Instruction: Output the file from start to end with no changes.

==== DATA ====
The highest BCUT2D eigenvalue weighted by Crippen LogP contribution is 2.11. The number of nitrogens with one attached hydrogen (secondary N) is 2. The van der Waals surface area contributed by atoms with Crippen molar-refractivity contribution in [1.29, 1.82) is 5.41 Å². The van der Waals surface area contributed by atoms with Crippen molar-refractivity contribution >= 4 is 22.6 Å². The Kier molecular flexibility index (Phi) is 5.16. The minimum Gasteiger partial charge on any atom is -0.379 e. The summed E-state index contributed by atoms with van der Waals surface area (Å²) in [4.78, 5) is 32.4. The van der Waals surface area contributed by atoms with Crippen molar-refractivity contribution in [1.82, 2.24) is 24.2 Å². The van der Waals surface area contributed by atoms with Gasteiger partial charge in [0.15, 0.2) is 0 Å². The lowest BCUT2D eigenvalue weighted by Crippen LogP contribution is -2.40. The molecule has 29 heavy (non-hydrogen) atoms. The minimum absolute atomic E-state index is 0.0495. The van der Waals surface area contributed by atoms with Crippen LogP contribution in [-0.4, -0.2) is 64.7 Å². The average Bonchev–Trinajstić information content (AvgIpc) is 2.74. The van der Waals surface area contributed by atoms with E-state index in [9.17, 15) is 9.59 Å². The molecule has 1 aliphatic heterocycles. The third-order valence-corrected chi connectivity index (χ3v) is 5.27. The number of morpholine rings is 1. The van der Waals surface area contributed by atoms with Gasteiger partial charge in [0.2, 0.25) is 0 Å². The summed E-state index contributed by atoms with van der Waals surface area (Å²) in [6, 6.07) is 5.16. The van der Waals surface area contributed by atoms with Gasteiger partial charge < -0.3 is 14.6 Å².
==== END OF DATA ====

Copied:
The highest BCUT2D eigenvalue weighted by Crippen LogP contribution is 2.11. The number of nitrogens with one attached hydrogen (secondary N) is 2. The van der Waals surface area contributed by atoms with Crippen molar-refractivity contribution in [1.29, 1.82) is 5.41 Å². The van der Waals surface area contributed by atoms with Crippen molar-refractivity contribution >= 4 is 22.6 Å². The Kier molecular flexibility index (Phi) is 5.16. The minimum Gasteiger partial charge on any atom is -0.379 e. The summed E-state index contributed by atoms with van der Waals surface area (Å²) in [4.78, 5) is 32.4. The van der Waals surface area contributed by atoms with Crippen molar-refractivity contribution in [1.82, 2.24) is 24.2 Å². The van der Waals surface area contributed by atoms with Gasteiger partial charge in [0.15, 0.2) is 0 Å². The lowest BCUT2D eigenvalue weighted by Crippen LogP contribution is -2.40. The molecule has 29 heavy (non-hydrogen) atoms. The minimum absolute atomic E-state index is 0.0495. The van der Waals surface area contributed by atoms with Crippen LogP contribution in [-0.4, -0.2) is 64.7 Å². The average Bonchev–Trinajstić information content (AvgIpc) is 2.74. The van der Waals surface area contributed by atoms with E-state index in [9.17, 15) is 9.59 Å². The molecule has 1 aliphatic heterocycles. The third-order valence-corrected chi connectivity index (χ3v) is 5.27. The number of morpholine rings is 1. The van der Waals surface area contributed by atoms with Gasteiger partial charge in [0.2, 0.25) is 0 Å². The summed E-state index contributed by atoms with van der Waals surface area (Å²) in [6, 6.07) is 5.16. The van der Waals surface area contributed by atoms with Gasteiger partial charge < -0.3 is 14.6 Å².